The last time Vinyl Mag talked to Luke Winslow-King was during South by Southwest back in March. At the time, Winslow-King was performing songs from his 2013 album, The Coming Tide, which features a more bluesy, alternative sound.
In the interview, he briefly mentioned his then-upcoming album, which dropped yesterday. Everlasting Arms embodies the typical New Orleans style with a rock and roll twist. Having attended the University of New Orleans for the classical music program, Winslow-King really highlights the blues and jazz sound of the Louisiana heritage. He refers to the genres as “really the only original American forms that were created in America.”
Everlasting Arms opens the album with female vocals to harmonize with Winslow-King’s smooth, southern voice. The sweet and simple song transitions into “Swing That Thing,” a track that really shows off Winslow-King’s southern rock and roll sound and reminds me of Eric Clapton’s From the Cradle.
“Levee Man” is the definition of New Orleans sound. The track opens with a trumpet and a banjo that, with the help of a piano and some brass, transports the listener to different time.
“Graveyard Blues” exhibits a slower sound with the female harmonization to put a modern twist on a classic blues piece. Going back to the genre-specific sound, “Cadillac Slim” follows with an upbeat sound and female back up singers that give the track a Louisiana-style doo-wop feel. The Louisianna sound continues with “La Bega’s Carousel,” which is reminiscent of New Orleans classic, “Iko Iko.”
Trumpets are unique instruments (not that I’ve ever had any personal experience with them), but one basically must vibrate his/her lips to create sound. If you’ve ever seen a trumpet solo live, you’ve seen how red the player’s face gets. I’m sure it takes serious lung power and a lot of Chapstick, and I commend anyone who can pull it off as well as this player does in “La Bega’s Carousel.”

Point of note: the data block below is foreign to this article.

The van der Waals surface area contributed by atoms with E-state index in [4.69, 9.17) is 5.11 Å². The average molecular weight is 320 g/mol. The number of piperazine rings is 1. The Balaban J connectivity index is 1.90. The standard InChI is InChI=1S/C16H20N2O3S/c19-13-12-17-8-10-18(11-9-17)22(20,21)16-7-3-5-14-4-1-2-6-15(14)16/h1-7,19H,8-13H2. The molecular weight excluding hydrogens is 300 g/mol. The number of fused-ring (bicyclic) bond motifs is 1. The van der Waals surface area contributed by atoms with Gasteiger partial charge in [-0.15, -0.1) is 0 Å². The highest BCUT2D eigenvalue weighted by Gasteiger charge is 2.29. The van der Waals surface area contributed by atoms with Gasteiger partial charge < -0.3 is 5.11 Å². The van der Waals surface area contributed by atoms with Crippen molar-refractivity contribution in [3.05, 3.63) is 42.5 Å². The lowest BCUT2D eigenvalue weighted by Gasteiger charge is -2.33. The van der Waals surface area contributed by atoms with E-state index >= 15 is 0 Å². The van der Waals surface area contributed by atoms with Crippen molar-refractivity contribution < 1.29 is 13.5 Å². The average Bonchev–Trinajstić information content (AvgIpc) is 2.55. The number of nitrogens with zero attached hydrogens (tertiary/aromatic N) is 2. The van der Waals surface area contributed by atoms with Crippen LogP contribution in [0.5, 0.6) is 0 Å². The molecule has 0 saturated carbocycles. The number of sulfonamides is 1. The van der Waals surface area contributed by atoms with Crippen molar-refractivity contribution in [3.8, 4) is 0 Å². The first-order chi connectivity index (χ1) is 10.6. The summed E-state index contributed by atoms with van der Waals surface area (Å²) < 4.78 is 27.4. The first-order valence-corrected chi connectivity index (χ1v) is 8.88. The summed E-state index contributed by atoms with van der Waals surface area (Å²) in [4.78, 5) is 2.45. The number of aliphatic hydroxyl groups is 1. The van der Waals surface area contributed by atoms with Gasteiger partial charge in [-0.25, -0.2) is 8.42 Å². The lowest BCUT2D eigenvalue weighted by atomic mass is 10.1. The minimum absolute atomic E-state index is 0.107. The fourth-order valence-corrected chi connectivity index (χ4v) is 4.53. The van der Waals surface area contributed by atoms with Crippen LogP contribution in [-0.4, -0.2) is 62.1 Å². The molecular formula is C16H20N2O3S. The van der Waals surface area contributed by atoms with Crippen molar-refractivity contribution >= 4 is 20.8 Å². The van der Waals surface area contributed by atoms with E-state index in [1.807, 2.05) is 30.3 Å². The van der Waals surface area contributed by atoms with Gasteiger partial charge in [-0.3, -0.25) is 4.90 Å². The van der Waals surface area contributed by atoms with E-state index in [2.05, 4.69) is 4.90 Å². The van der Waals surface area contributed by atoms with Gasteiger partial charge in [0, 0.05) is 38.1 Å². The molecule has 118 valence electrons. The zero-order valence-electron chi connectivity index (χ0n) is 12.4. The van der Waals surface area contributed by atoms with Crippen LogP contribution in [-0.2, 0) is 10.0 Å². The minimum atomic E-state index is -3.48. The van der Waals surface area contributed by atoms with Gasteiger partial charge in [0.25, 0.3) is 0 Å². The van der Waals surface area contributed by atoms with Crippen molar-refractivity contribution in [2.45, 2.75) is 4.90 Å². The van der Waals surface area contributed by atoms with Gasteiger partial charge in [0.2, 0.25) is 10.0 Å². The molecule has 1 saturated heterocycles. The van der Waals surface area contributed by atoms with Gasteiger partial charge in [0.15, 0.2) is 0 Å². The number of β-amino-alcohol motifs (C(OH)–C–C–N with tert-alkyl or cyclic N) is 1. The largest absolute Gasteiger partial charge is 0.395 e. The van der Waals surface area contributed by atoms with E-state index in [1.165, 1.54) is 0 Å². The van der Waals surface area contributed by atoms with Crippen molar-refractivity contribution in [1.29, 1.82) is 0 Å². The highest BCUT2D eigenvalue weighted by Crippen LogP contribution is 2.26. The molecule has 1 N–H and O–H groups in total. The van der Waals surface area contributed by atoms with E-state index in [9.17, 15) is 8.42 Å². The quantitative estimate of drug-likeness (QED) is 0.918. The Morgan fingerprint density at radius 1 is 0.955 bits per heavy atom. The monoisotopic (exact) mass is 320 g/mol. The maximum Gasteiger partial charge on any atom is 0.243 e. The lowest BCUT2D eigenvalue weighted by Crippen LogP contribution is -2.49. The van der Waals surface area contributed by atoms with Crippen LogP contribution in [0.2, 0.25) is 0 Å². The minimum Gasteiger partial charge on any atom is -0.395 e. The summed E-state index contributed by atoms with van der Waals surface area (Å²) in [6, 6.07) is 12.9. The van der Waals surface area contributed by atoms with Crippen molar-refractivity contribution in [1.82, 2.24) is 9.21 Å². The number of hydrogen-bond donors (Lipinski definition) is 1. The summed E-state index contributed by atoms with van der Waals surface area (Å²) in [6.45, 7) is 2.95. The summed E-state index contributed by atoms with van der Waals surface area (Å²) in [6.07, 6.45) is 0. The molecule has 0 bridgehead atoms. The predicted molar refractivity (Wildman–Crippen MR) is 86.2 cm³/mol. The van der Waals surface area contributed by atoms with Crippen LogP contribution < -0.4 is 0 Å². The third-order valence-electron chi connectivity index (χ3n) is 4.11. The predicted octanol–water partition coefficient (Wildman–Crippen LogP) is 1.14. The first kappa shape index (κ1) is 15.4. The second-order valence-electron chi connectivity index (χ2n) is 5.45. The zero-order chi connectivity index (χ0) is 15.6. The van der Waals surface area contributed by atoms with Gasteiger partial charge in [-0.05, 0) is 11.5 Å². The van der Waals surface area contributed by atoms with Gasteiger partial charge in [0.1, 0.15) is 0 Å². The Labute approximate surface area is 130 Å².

“Wanton Way of Loving” features female dominant vocals and a more “country” sound with a violins and banjos; Winslow-King makes a subtle appearance. The album comes to an end with “Home Blues,” a somewhat slower track that’s maybe a tiny bit ominous, but true Blues nonetheless. Winslow-King sings, “Blues’ll make you do things you would never do. They’ll make you mean; they will make you cruel…”
Finally, “Travelling Myself” ends with a southern sound that makes me think of O Brother Where Art Thou.
The album takes listeners to a different place and a different time. Winslow-King’s music education and sheer skill are prevalent throughout the album and create an embodiment of Louisiana blues and jazz. If Everlasting Arms doesn’t make you want to pack up and head to New Orleans, I don’t know what will.
Nikki grew up in an imitation German town in Georgia by the name of Helen. It wasn’t until middle school that she started to get interested in the arts: painting, music, and writing. She wrote in her diary, sketched in art class and listened to regretful music. By high school, her tastes became a little more refined. She found Fiona Apple, Lou Reed and Giant Drag, and they remain her favorites in college. She was accepted to the University of Georgia in 2012 and is currently majoring in English. Upon moving to Athens from a town with more trees than people, Nikki was a bit overwhelmed. However, there is certainly no lack of inspiration in Athens, and she appreciates its love for the arts and its service as a platform.